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CME: What Can the Prices of Beef & Pork Cuts Tell Us

3 February 2012, at 3:01pm

US - What can the prices of individual beef and pork cuts tell us about a) consumer preferences and b) the types of animals we should be raising? write Steve Meyer and Len Steiner.

We think that is a very interesting question that does not get asked often enough. And thus, it doesn’t get answered often enough either! Our analysis today is strictly graphical and anecdotal. Someone with more time (and talent, probably) available could do a much more sophisticated analysis of these data but we think the trends are quite suggestive of factors that are impacting cattle and hog markets.

First, let’s consider beef cuts. The top chart at right shows monthly average prices for a variety of Choice wholesale beef cuts as well as fresh 90CL (90% chemical lean) and 50CL trimmings. The muscle cuts represent commonly traded value-added wholesale cuts from each of the major beef primals.

We think it is striking that the prices of the two highestquality cuts in this grouping, bonless ribeyes and boneless strip loins, have fallen on a pretty consistent basis since 2005 and 2004, respectively. While we understand that lower disposable incomes, worries about the future, soft business for high-end restaurants, etc. have been at play since 2008, the downtrends for these cuts begin well before the onset of the Great Recession. In addition, the uptrends in the prices of lower-quality cuts such as rounds and chuck clods appear to have begun before the recession as well. They did indeed increase in pace since 2008 but, again, the recent upturn was just an extension of something that apparently started well before the credit and banking problems that brought about the economy’s downturn.

An alternative explanation could be consumers’ being more concerned about fat content as loins and ribeyes generally have more intramuscular fat (marbling) and marbling plays a much larger role in their desirability. Rounds and chucks, on the other hand, are generally leaner. But the fly in that ointment is briskets which usually contain far more fat than the “end-meat” cuts from the round and chuck. The same could be said for trimmings — which are not high on the list of low-fat items.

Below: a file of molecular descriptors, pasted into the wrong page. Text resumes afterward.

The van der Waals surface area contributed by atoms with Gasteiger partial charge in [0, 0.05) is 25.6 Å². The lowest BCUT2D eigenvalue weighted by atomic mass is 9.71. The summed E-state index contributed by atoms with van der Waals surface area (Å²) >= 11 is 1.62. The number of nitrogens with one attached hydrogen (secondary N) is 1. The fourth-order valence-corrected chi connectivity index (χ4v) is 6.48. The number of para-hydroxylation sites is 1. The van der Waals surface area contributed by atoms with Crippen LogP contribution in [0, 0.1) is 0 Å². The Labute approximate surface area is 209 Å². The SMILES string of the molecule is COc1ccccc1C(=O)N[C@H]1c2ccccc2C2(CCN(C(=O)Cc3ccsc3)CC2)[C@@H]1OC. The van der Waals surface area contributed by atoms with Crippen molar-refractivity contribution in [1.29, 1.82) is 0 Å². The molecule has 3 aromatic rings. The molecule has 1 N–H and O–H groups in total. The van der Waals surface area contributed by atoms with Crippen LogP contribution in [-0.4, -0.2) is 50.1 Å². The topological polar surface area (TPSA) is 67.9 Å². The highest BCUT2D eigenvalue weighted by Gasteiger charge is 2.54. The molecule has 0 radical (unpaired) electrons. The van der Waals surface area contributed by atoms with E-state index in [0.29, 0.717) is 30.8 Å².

And then there is the surge in ribeye price this past fall. Is this a behavioral anomaly? An export driven spike? Or a change in the trend? Anyone who would like to believe the latter has to reconcile the spike in ribeys with the continued downtrend in strip loins, however.

We think the most serious question posed by these beef cut relationships is whether we are properly designing the animals from which the cuts come. If consumers are discounting “high value” cuts and paying relatively more for generally leaner, lower-priced cuts, do we actually need this many Choice grade cattle? Maybe the better solution is a super-efficient steer that will stay leaner. A point to ponder, we believe. The trends in pork cuts are more subtle. The “high-lean” cut in the pork complex is the loin. It is basically one big, lean muscle which is usually closely trimmed. It should be the darling of pork cuts for the modern diet. And loins have held their own among the prices of the various pieces of the pork carcass with no major downtrends and an uptrend in 2010-2011 that generally matches other cuts.

But like the beef complex, there are some very odd signals of consumer preferences in these prices. Study the lines representing bellies, butts and picnics. All three have gained over time on loins with belly prices almost always exceeding loin prices since 2009. All three of these cuts contain FAR more fat the does the loin. So, while we hear that people want lean, they are apparently bidding for cuts that do not fit that profile.

The truth is that fat, to a great extent, means flavor in meat of all varieties and consumers are apparently favoring flavor. They will tell us lean is important because that is what they are supposed to say — but they are paying for flavor! While producers need to raise lean hogs because they are far more efficient, they must constantly pay attention to muscle quality.